In contrast to keratin-derived deposits found in cutaneous macular amyloidosis and lichen amyloidosis, light chain–derived amyloid has historically been the histologic hallmark of nodular amyloidosis.2 Of 14 previous cases of penile nodular amyloidosis, only 1 was tested for high-molecular-weight keratins and stained positive for cytokeratin 5.2 In our case, however, immunohistochemical findings were positive for 34ßE12, a monoclonal antibody against certain high-molecular-weight keratins (cytokeratins 1, 5, 10, 14) that reacts strongly with epidermal keratinocytes4 and also with the amyloid in macular amyloidosis and lichen amyloidosus.5 In addition, there was no specific immunostaining for κ or λ light chains.

Of interest are parallel findings in a case series of primary cutaneous amyloidosis of the auricular concha and external ear reported by Wenson et al.6 All 11 cases in that report showed strong positivity for 34ßE12, while none were positive for cytokeratins 5 or 6 or pancytokeratins AE1 or AE3. These findings suggest that the amyloid in their series was likely derived from the residuum of basal epidermal keratinocyte degeneration. Our case and theirs raise the possibility that cutaneous nodular amyloidosis may not be exclusively of immunoglobulin-light-chain origin.

Our current notion of nodular amyloidosis as immunoglobulin derived is, in fact, based on a small number of individual case reports or case series.2 The accumulating evidence of a keratinocyte origin for at least some cases of nodular amyloidosis suggests that its causes may be more heterogeneous than previously believed.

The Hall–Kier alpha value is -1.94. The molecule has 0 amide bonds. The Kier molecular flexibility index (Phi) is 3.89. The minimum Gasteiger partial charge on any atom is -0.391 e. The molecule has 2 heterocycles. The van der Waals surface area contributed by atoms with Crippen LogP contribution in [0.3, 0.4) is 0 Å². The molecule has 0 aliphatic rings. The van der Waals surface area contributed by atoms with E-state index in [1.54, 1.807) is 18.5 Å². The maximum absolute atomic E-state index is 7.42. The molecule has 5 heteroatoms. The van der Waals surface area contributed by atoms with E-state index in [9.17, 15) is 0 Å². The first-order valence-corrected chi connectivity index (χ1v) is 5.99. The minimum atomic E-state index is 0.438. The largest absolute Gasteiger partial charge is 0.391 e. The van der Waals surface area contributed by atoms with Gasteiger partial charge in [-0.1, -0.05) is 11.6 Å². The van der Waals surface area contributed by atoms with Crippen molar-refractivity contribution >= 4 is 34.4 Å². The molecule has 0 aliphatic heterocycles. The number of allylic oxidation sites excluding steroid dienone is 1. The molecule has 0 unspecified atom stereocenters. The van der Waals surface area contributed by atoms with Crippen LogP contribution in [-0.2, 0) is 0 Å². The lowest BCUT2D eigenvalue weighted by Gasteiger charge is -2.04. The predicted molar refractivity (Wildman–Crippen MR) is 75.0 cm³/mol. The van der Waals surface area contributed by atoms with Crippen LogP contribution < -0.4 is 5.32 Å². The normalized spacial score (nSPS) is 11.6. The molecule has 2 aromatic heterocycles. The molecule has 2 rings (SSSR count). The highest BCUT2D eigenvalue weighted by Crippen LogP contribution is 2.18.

Management of this condition can be difficult. Previous reports describe 5 cases of penile nodular amyloidosis that were treated surgically, while 9 required no intervention because they were either asymptomatic or not associated with systemic disease.2,3 For asymptomatic nodular amyloidosis, conservative management with regular monitoring for systemic progression has been considered reasonable. For more severe cases, surgery may be appropriate.1

Our findings suggest that biopsy including immunohistochemistry studies to define the nature of the amyloid deposits has merit. If the amyloid appears to arise from keratinocytes rather than immunoglobulins, there may be less need to monitor for systemic disease. This case also highlights the need for clinical vigilance to recognize this rare entity morphologically and institute appropriate investigation and management.

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Article Information

Corresponding Author: Whan B. Kim, BSc, Michael G. DeGroote School of Medicine, McMaster University, 1280 Main St W, Hamilton, ON L8S 4L8, Canada (whan.kim@medportal.ca).

Published Online: May 6, 2015. doi:10.1001/jamadermatol.2015.0510.

Conflict of Interest Disclosures: None reported.